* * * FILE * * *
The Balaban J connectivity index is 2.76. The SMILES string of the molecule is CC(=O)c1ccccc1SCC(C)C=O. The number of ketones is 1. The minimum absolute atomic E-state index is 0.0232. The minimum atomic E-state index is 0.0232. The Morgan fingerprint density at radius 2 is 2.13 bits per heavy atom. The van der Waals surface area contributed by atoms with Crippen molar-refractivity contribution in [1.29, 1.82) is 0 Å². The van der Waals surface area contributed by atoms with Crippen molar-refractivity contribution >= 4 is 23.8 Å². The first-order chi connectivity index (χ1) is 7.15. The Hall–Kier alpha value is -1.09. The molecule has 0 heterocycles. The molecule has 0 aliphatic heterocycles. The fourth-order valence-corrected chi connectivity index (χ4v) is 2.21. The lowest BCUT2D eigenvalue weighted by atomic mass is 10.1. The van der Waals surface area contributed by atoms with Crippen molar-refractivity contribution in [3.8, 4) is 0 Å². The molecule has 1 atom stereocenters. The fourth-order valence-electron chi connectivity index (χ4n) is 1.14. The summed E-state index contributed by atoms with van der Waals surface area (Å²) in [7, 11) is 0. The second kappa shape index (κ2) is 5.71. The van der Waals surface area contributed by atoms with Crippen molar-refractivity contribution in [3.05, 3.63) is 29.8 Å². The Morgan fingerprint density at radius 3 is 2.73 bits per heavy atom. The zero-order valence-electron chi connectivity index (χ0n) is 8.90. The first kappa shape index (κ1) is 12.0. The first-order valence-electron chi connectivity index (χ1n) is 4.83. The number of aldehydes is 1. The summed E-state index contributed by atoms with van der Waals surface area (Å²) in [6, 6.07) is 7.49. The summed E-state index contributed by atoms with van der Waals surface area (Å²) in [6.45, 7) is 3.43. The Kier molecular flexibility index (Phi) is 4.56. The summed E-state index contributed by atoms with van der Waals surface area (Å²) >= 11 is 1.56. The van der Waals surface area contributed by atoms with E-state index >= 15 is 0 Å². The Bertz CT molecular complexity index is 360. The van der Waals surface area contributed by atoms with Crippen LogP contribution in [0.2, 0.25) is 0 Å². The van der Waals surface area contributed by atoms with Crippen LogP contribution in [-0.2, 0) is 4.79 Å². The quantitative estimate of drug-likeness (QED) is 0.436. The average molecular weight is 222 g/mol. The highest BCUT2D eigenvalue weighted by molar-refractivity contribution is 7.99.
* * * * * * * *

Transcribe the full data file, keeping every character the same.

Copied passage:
The Balaban J connectivity index is 2.76. The SMILES string of the molecule is CC(=O)c1ccccc1SCC(C)C=O. The number of ketones is 1. The minimum absolute atomic E-state index is 0.0232. The minimum atomic E-state index is 0.0232. The Morgan fingerprint density at radius 2 is 2.13 bits per heavy atom. The van der Waals surface area contributed by atoms with Crippen molar-refractivity contribution in [1.29, 1.82) is 0 Å². The van der Waals surface area contributed by atoms with Crippen molar-refractivity contribution >= 4 is 23.8 Å². The first-order chi connectivity index (χ1) is 7.15. The Hall–Kier alpha value is -1.09. The molecule has 0 heterocycles. The molecule has 0 aliphatic heterocycles. The fourth-order valence-corrected chi connectivity index (χ4v) is 2.21. The lowest BCUT2D eigenvalue weighted by atomic mass is 10.1. The van der Waals surface area contributed by atoms with Crippen molar-refractivity contribution in [3.8, 4) is 0 Å². The molecule has 1 atom stereocenters. The fourth-order valence-electron chi connectivity index (χ4n) is 1.14. The summed E-state index contributed by atoms with van der Waals surface area (Å²) in [7, 11) is 0. The second kappa shape index (κ2) is 5.71. The van der Waals surface area contributed by atoms with Crippen molar-refractivity contribution in [3.05, 3.63) is 29.8 Å². The Morgan fingerprint density at radius 3 is 2.73 bits per heavy atom. The zero-order valence-electron chi connectivity index (χ0n) is 8.90. The first kappa shape index (κ1) is 12.0. The first-order valence-electron chi connectivity index (χ1n) is 4.83. The number of aldehydes is 1. The summed E-state index contributed by atoms with van der Waals surface area (Å²) in [6, 6.07) is 7.49. The summed E-state index contributed by atoms with van der Waals surface area (Å²) in [6.45, 7) is 3.43. The Kier molecular flexibility index (Phi) is 4.56. The summed E-state index contributed by atoms with van der Waals surface area (Å²) >= 11 is 1.56. The van der Waals surface area contributed by atoms with E-state index >= 15 is 0 Å². The Bertz CT molecular complexity index is 360. The van der Waals surface area contributed by atoms with Crippen LogP contribution in [0.2, 0.25) is 0 Å². The van der Waals surface area contributed by atoms with Crippen LogP contribution in [-0.2, 0) is 4.79 Å². The quantitative estimate of drug-likeness (QED) is 0.436. The average molecular weight is 222 g/mol. The highest BCUT2D eigenvalue weighted by molar-refractivity contribution is 7.99.